A hysterectomy is an operation to remove a woman’s uterus (womb). The uterus is where a baby grows when a woman is pregnant. In some cases, the ovaries and fallopian tubes also are removed uterus.
A woman may need to remove her uterus due to the following reasons:
There are several types of hysterectomies:
If you haven’t reached menopause (when you haven’t had a period for 12 months in a row), a hysterectomy will stop your monthly bleeding (periods). You also won’t be able to get pregnant. And you may have menopausal symptoms, such as hot flashes and vaginal dryness. If both ovaries are removed as well, you will suddenly enter menopause.
There are two METHODS for performing hysterectomy:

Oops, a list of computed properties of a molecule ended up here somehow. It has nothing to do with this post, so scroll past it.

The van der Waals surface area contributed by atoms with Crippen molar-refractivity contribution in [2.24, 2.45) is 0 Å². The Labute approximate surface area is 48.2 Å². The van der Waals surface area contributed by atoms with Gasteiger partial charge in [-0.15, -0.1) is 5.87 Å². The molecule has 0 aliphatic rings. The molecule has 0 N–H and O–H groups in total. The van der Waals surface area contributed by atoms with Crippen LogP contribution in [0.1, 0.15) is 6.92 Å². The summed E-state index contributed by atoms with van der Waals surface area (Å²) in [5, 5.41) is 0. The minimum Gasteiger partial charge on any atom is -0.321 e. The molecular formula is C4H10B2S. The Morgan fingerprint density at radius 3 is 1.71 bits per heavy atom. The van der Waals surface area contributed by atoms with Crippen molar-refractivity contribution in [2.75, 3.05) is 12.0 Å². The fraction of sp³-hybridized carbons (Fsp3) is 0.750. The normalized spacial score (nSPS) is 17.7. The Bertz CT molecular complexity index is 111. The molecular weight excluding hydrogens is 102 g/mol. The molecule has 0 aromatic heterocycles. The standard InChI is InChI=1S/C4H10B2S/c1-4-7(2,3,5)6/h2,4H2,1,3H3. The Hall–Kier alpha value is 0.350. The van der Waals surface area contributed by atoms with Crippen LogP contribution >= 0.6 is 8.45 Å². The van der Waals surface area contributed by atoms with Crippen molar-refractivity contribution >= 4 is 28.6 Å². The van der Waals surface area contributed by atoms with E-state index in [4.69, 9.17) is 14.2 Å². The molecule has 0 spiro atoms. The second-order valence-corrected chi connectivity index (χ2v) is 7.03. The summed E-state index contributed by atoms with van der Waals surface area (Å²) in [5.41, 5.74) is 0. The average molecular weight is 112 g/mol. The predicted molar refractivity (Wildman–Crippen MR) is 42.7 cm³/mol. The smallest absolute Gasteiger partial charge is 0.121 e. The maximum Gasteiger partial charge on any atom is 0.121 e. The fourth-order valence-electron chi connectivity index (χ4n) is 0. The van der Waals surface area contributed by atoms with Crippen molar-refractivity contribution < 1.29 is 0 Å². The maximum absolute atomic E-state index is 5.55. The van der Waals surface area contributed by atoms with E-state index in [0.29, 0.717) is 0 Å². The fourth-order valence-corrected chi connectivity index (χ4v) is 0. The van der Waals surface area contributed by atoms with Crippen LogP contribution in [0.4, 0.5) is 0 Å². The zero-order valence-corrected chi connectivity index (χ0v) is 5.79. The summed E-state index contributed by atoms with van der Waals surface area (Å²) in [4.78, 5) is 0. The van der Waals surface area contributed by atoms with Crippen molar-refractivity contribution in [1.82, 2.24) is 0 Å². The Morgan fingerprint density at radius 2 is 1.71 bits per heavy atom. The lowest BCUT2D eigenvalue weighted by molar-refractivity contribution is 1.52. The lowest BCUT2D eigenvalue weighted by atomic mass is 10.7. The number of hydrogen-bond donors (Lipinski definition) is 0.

Laparoscopic hysterectomy involves removal of the uterus through small incisions instead of through a large cut in the abdominal cavity.
Procedure: The procedure is performed under general anesthesia and with small incisions of around 5mm on the abdomen. The abdominal cavity is now filled with carbon dioxide gas and a thin, lighted telescope (also called a laparoscope) is introduced into the abdomen through a small incision. The laparoscope, which has a camera attached, allows the surgeon to view ovaries, fallopian tubes, and uterus on the wide monitor attached with the laparoscope. Other instruments are inserted through other incisions in the abdominal cavity. Now the real procedure starts as the surgeon first secures and divides the blood vessels of the uterus followed by freeing it (uterus) from the surrounding supports including the vagina to which it is attached. Other pathologies are also seen and fixed before removing the uterus from the pelvis. After removal of the uterus, the vagina is closed, carbon dioxide gas is released and finally, skin incisions are closed.
Advantages of laparoscopic Hysterectomy